Though homosexuality is not uncommon in the literary world, few if any writers have chose, like Jean Genet, to place their own inversion flamboyantly center stage. This phenomenon explains the temptation to apply psychoanalytic theory to Genet's work, but the author and his homoeroticism intrigue feminist criticism as well. In the sixties Kate Millett's Sexual Politics praised the portrayal of a homosexual society which, because of its hyperbolic aping of an arbitrary masculine and feminine exposed the oppressive social system of patriarchy. And most recently, a dissertation by Cynthia Running Row, Jean Genet and Helene Cixous: Reading Genet through the Feminine, proposes Cixous' essay as an appropriate vehicle for examining Genet's homosexuality. In fact, it seems to me that the convergence of psychoanalytical and feminist criticism permits a better understanding of Jean Genet's inversion and , indeed, reveal its very composition.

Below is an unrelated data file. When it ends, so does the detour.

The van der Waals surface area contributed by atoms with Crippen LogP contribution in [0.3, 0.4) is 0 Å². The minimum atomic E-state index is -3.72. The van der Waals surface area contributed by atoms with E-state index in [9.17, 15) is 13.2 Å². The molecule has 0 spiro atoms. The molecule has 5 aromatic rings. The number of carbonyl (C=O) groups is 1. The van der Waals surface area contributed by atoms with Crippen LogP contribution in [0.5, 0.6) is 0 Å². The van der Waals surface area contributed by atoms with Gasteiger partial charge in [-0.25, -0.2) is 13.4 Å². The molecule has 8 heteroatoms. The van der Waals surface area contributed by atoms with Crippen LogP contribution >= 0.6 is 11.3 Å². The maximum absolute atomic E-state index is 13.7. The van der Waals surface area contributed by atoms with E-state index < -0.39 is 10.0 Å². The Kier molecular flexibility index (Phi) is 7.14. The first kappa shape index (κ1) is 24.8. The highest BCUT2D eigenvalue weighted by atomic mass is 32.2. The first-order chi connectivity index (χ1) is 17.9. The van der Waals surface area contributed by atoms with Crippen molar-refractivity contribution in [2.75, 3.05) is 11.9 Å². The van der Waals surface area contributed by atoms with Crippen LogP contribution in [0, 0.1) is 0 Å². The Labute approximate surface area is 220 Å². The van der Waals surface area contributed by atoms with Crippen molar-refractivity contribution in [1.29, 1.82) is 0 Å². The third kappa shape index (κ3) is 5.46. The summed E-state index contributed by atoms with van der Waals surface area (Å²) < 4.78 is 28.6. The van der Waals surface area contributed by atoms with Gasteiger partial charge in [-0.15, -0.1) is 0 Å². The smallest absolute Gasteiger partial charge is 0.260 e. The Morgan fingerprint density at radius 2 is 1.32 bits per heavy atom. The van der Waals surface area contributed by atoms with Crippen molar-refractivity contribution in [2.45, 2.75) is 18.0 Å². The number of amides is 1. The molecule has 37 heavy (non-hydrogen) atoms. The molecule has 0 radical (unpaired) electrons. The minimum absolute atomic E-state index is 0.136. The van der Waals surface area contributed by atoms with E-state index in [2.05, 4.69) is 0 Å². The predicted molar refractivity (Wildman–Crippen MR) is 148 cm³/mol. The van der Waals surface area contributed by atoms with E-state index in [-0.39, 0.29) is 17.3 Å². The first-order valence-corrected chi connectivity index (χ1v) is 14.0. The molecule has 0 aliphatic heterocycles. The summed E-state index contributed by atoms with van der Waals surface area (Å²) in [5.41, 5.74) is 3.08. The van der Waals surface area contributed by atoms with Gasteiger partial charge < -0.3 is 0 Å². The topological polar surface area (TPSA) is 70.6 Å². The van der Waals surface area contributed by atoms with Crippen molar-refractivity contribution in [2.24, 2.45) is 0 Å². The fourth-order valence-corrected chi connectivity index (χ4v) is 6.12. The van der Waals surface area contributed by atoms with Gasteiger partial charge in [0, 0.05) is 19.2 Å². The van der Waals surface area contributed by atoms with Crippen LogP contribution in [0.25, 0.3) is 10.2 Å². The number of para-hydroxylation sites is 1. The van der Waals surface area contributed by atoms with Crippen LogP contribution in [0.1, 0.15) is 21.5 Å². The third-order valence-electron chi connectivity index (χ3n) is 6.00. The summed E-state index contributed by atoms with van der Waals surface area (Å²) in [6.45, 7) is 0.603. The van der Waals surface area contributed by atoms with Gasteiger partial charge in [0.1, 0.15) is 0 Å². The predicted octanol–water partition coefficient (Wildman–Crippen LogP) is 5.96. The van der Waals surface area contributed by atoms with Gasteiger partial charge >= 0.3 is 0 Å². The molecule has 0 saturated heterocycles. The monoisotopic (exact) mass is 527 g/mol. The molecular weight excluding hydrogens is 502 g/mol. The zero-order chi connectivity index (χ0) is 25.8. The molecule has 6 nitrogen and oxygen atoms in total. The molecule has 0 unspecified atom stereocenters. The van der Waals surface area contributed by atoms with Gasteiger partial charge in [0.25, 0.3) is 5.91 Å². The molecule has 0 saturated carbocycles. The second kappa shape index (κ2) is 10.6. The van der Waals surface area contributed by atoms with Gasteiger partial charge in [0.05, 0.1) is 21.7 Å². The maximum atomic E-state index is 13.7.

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Viti, Elizabeth Richardson. "Genet's Fantastic Voyage In Miracle de la Rose: All At Sea About Maternity." Studies In Twentieth Century Literature 14.2 (1990): 195-205.